Better get used to these, kid.

Speaking of the American economy’s propensity to create bubbles, another way to consider the situation is to think of savings like any other commodity. Consider natural gas, for example. A huge amount of new gas sources from fracking have been flooding the US market. What happened? The price fell sharply.

Something similar has happened to savings. The corresponding “price” of savings is how much interest one receives on them. So when people start saving more, the rate of interest will tend to fall—other things equal, if there are a relatively more savings, people will pay less to borrow your money. Conversely, when interest rates are lower saving will be less attractive, and people will be induced to spend.

The issue now is that the Fed has driven rates all the way to zero, and there still isn’t enough spending to create full employment. So when people talk about the “global savings glut” and a new monetary system which could have negative interest rates, that’s the situation they’re talking about.

Negative interest rates make some sense, on the face of it: there is no inherent reason for people to expect to be paid for forgoing consumption. In fact, current spenders are risking future deprivation—why shouldn’t savers have to pay for the privilege of carrying purchasing power forward in time, if that’s what the Almighty Market demands? But our society hates this conclusion. The morality of saving is ingrained bone-deep, and people expect to be paid for being virtuous and abstinent. (Thus politicians complain to the central bank that it’s “punishing savers.”)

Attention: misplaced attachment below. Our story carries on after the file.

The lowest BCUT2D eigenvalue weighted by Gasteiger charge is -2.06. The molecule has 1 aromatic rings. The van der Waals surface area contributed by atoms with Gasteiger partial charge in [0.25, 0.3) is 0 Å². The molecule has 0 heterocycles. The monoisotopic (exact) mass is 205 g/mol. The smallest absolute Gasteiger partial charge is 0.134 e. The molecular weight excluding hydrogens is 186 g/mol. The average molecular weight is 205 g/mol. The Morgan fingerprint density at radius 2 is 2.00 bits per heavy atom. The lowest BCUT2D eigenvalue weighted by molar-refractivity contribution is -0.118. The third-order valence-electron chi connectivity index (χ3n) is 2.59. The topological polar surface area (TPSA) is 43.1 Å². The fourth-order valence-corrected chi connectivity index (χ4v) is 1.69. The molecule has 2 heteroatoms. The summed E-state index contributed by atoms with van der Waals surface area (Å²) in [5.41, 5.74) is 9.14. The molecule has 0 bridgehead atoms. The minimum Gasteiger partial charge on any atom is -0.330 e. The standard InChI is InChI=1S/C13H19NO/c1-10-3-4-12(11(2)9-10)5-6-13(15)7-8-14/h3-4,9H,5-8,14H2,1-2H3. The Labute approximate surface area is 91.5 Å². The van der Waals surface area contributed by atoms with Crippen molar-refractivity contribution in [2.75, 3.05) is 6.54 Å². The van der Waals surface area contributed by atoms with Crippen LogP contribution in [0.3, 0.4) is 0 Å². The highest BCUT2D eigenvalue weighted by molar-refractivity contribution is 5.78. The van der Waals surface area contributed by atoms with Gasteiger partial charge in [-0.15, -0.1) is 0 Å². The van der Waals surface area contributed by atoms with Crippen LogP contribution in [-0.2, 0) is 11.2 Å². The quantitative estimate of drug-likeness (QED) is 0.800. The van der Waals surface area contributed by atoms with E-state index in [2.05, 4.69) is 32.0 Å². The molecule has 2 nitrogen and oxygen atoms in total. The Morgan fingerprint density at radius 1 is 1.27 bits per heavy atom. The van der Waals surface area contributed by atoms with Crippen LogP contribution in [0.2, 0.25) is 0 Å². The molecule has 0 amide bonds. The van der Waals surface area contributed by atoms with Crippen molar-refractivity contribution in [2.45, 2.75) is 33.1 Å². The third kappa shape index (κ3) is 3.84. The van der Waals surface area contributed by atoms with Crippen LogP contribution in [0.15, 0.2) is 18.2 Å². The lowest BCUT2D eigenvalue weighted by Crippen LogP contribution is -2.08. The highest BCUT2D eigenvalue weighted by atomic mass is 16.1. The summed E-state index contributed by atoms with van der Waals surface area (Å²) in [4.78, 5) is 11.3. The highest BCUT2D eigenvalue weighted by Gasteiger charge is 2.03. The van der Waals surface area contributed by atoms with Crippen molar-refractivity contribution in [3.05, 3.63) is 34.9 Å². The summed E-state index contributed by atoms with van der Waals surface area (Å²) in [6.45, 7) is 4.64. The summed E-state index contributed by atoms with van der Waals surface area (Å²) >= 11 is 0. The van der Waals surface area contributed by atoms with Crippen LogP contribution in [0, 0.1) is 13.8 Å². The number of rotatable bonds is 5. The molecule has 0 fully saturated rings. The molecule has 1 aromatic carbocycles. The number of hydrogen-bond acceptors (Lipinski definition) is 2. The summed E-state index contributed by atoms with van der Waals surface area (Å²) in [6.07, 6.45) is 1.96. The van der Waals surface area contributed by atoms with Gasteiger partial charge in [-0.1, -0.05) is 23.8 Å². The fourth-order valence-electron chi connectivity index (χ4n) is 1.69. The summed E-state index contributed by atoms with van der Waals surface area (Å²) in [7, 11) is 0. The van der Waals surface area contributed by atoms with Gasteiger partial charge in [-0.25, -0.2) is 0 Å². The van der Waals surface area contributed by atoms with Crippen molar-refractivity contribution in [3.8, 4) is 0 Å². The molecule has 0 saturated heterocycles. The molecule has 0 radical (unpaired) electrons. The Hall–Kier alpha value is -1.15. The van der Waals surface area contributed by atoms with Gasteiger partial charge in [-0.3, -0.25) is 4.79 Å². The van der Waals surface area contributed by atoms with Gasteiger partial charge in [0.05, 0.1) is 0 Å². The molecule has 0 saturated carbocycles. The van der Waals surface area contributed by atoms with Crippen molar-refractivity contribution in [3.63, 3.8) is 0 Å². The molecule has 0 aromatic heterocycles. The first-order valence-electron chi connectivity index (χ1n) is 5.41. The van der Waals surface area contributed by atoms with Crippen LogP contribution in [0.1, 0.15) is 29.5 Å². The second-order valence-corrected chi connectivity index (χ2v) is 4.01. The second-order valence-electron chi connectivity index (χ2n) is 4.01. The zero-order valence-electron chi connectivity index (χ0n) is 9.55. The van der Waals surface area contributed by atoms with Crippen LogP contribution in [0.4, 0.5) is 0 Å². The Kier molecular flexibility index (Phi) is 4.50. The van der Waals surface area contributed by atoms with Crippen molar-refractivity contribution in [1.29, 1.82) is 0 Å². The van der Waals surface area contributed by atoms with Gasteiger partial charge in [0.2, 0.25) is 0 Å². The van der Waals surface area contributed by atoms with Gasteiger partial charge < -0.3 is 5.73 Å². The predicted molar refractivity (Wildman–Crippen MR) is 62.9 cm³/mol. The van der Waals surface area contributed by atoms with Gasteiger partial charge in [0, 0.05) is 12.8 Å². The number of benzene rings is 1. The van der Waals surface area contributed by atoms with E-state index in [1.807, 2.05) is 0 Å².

This, I believe, is a big reason behind the game of financial “innovation” whack-a-mole that has plagued us since 1980. (Deregulation is another factor, to be clear.) People expect a decent return for little risk, and the financial system cooks something up that fits the bill. The latest thing everyone is talking about is securitizing rental income (similar to how mortgages were bundled into the infamous private-label mortgage-backed securities in the run-up to the crisis).

I have no idea yet whether this particular scheme is something to be alarmed about. But it certainly has all the trappings of another bubble. The opacity factor in particular—where income streams are packed into complicated instruments, sliced up, and sold every which way—is not at all surprising. The only way to get a decent return on an investment in a zero interest rate environment is to take on a lot of risk, which is disliked or outright forbidden for many investors, so the risk is hidden through financial chicanery. Multiply that by a few hundred billion or so, and hey presto, the “natural” rate of interest can be propped up above zero, for a while.

The self-limiting nature of deliberately risk-obscuring financial instruments ought to be obvious. Eventually the facts on the ground become too stark to ignore, and either individuals and institutions take the hit, or the loss is washed through the state.

In any case, my prediction is that unless we create a new institutional arrangement better suited to our cultural beliefs about the morality of saving, the country is going to be stuck with this high bubble propensity for the foreseeable future.

Image credit: Shutterstock

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Follow Ryan on Twitter @ryanlcooper. Ryan Cooper is a national correspondent at The Week. His work has appeared in The Washington Post, The New Republic, and The Nation.